Could we see Fanatics acquire a grading company like PSA, Beckett, or Sportscard Guaranty? Odds are yes. Rubin has said “this hobby has so many people in the middle of it and is perfectly set up to have an integrated direct-to-consumer experience.”
PSA would be the crown jewel, but it’s worth noting that Collectors Universe, the parent company to PSA, executed a “go private” transaction for $700 million in December 2020. The price tag would be expensive, but at this point, I wouldn’t put anything past Rubin.
Now, what happens when Fanatics decides to become a public company?
Back in August, I wrote that Fanatics is looking to build a full-spectrum fan experience company. From ticketing and merchandise to NFTs, memorabilia, and betting, Fanatics is poised to become an “everything store” for sports.
But things could get a little complicated. Fanatics (e-commerce) is a wholly owned subsidiary of Fanatics Inc., but Candy Digital and Fanatics’ new collectibles company are separate entities with majority ownership from Rubin and Fanatics.
The entities are all related, but do not technically fall under the same ownership structure. While this isn’t that uncommon — think of Endeavor’s corporate structure pre-IPO — it does pose the question: How should Fanatics be looking towards the future?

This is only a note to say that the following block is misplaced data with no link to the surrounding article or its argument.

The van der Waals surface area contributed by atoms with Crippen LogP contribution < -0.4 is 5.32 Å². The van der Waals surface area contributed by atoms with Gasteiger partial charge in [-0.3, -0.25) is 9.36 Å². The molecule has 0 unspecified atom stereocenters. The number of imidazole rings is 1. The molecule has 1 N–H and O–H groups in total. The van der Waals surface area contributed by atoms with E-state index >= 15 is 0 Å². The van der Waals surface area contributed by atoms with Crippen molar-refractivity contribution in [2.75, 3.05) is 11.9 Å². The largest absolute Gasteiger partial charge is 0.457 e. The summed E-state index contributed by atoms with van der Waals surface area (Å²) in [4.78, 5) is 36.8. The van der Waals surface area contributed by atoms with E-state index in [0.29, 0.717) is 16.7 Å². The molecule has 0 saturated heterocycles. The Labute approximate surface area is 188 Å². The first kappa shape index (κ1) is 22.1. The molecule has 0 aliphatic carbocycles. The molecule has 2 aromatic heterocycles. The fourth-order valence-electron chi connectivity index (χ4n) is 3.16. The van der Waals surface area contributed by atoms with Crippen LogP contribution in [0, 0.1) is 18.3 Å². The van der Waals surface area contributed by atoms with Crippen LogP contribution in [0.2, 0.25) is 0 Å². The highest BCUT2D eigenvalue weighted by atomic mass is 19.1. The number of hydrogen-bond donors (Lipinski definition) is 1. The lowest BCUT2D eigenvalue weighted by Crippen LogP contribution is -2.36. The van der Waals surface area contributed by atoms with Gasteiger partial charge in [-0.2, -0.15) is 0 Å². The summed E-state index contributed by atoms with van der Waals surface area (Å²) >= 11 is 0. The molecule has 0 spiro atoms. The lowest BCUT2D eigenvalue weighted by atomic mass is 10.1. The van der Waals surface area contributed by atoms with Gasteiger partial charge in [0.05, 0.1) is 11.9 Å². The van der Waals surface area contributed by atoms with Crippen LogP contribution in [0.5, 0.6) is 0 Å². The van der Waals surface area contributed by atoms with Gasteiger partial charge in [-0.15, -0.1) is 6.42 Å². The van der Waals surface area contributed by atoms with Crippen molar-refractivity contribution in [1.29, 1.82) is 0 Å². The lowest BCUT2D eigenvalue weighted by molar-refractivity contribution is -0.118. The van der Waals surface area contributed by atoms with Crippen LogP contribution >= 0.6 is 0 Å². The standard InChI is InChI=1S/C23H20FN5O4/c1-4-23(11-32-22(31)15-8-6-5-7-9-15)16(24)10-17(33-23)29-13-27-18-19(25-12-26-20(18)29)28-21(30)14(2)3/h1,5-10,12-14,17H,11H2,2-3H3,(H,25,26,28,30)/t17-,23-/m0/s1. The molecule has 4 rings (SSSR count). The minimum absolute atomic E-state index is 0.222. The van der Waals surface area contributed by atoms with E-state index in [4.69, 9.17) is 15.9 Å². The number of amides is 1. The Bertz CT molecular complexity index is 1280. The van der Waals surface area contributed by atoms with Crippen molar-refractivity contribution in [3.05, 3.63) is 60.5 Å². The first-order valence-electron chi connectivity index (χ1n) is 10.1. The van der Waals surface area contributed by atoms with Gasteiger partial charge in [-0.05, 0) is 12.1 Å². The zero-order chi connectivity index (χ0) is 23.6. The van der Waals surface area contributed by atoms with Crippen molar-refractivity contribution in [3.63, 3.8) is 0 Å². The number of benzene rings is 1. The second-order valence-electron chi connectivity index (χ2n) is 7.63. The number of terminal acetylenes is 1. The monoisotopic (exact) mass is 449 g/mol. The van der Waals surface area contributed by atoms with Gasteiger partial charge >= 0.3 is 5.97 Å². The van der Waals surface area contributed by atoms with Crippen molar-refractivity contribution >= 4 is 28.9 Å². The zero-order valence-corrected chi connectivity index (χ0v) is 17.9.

Here’s my take. Fanatics can either go the Alphabet route or the Amazon route.
- Alphabet, the parent company to Google, is the result of a structural change from 2015 that separated Google Search and YouTube from more nascent business lines. This provided clarity to shareholders that Search and YouTube were the main revenue drivers and everything else was ancillary.
- Amazon, on the other hand, has several larger revenue streams which are housed in the same corporate structure. Whether it’s e-commerce, Amazon Web Services, or third-party sellers, the business lines fall under one umbrella and are reported accordingly.
Fanatics can lean into its core competency (e-commerce) and allow other business lines to act as growth projects under an overarching holding company or build out each individual line within the framework of a single entity.
Whichever path they take, Fanatics’ companies have reached approximately $30 billion in combined value, and that’s without the eventual betting business. What Michael Rubin is building is special, and I’m glad I get to witness it.